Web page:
Amid the fast-paced violent developments unfolding in northeast Syria, Iran remains a central actor in the area, and it likely views the withdrawal of U.S. special forces from the area as a new opportunity.

The Turkish invasion that followed the hasty U.S. exit led the Kurds to seek a new arrangement with the regime of Syrian President Bashar Assad, which is backed by Iran and Russia. On Tuesday, Russia brokered what it said was a new deal, giving Turkey control of the strip of land it conquered in northeast Syria.

In recent years, the Iranians have worked intensively to consolidate an offensive military presence in Syria through the construction of missile bases, weapons storehouses and terror cells. Israel has worked with equal intensity to detect and block such efforts using intelligence and precision airstrikes.

“For the Iranians, on the one hand, the U.S. exit is excellent news because it means the Americans are leaving the sector. But it is also negative for Iran because Turkey has entered it,” Lt. Col. (ret.) Orna Mizrahi, a senior research fellow at the Institute for National Security Studies in Tel Aviv, told JNS on Wednesday. “Ultimately, the Iranians will welcome the U.S. exit more than they will be upset about the Turkish entry. In the overall balance for Iran, they will view it as a plus.”

Mizrahi, a former Deputy National Security Adviser for Foreign Policy on behalf of the National Security Council, said that Turkey’s invasion and the Russian-brokered arrangement represent a “division of the Syrian plunder.”

“This will not stop Iran from creating a Shi’ite axis, linking Iraq, Syria and Lebanon,” cautioned Mizrahi, also a former Military Intelligence analyst.

For Israel, the principal interest remains pushing the Iranians out of Syria and weakening the Iranian presence as much as possible, she added. In Israeli eyes, Iran remains the most threatening problematic actor in Syria.

In recent weeks, reports have emerged of renewed Iranian efforts to set up a land crossing between Syria and Iraq near the town of Albu Kamal.

This appears to be part of Iran’s objective of creating a continuous axis to threaten Israel and pragmatic Arab states, stated Mizrahi.

“It is clear to us that we can’t totally push Iran out of Syria, so long as the Assad regime is there,” she added. “Iran has a significant footprint there—and not just military-wise—but also through the Syrian economy and support for the Syrian state. Its connection with the regime and the Syrian population means it will be hard to uproot. But the most important thing for Israel is to prevent Iran’s military consolidation.”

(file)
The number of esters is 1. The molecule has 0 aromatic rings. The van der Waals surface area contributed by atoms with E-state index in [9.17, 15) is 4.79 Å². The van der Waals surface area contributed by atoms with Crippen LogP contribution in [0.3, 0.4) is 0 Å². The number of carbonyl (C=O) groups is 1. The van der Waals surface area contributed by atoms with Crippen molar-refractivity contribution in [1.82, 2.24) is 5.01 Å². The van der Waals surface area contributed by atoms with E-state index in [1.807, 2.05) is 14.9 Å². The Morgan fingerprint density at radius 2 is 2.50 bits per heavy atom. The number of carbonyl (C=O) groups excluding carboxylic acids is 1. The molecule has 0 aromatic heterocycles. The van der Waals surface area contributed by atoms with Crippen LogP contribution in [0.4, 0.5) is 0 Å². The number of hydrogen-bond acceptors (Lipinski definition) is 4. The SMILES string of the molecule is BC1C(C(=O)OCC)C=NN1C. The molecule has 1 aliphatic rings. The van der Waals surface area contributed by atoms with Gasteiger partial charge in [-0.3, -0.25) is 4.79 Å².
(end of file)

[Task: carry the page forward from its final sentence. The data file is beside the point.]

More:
Meanwhile, Russia—another backer of Assad—has significantly gained leverage in Syria following the American exit. “That is bad not only for Israel, but also for the West,” said Mizrahi. “It expresses a lack of U.S. influence. The fact is that Israel is alone in dealing with threats from Syria.”

While Israel prefers the United States, its top strategic partner, it has little choice but to deal with Russia instead, a country whose influence in next door Syria is only growing.

“Russia is an element that is not an enemy at this time,” said Mizrahi. “Israel is holding a dialogue with it. But Russia works according to its own interests, and if it suits them to take a certain course of action that clashes with Israeli interests, they will do so. Since 2015, when they entered the Syrian arena, they have become our neighbors, and we have to live with that fact.”

As a result, the Jewish state is working to create a positive dialogue and coordinate with Russia to the extent that this is possible.

Rising ISIS activities

Meanwhile, a paper published on Tuesday by the Meir Amit Intelligence and terrorism Information Center warned that the more the military power of the Kurds in Syria declines, the harder it will be to keep the lid on ISIS. The report noted that a significant release of ISIS prisoners will fortify the jihadist organization’s military strength in Syria and in Iraq by adding thousands of trained, experienced and motivated radical operatives to its ranks.

Col. (ret.) Reuven Erlich, director of the Meir Amit Center, told JNS that since the Turkish invasion began this month, ISIS has already risen in profile by conducting multiple attacks in eastern Syria. “We have seen ISIS attacks rise quantitatively and qualitatively,” he said. “They have already carried out major attacks, targeting bases and headquarters of the [Kurdish-led] SDF,” he said.

Recent attacks have included an increase in suicide bombings, as well as car and motorcycle bombings.

Eventually, a resurgent ISIS in eastern Syria could infiltrate southern Syria and potentially launch attacks on the Israeli border, he added.

Erlich said that Israel must “closely track all developments in the Syrian civil war. Despite what many have claimed, the Syrian war is not over. [Turkish President Recep Tayyip] Erdoğan took a tin of gasoline and poured it on a fire that has been burning the whole time.”

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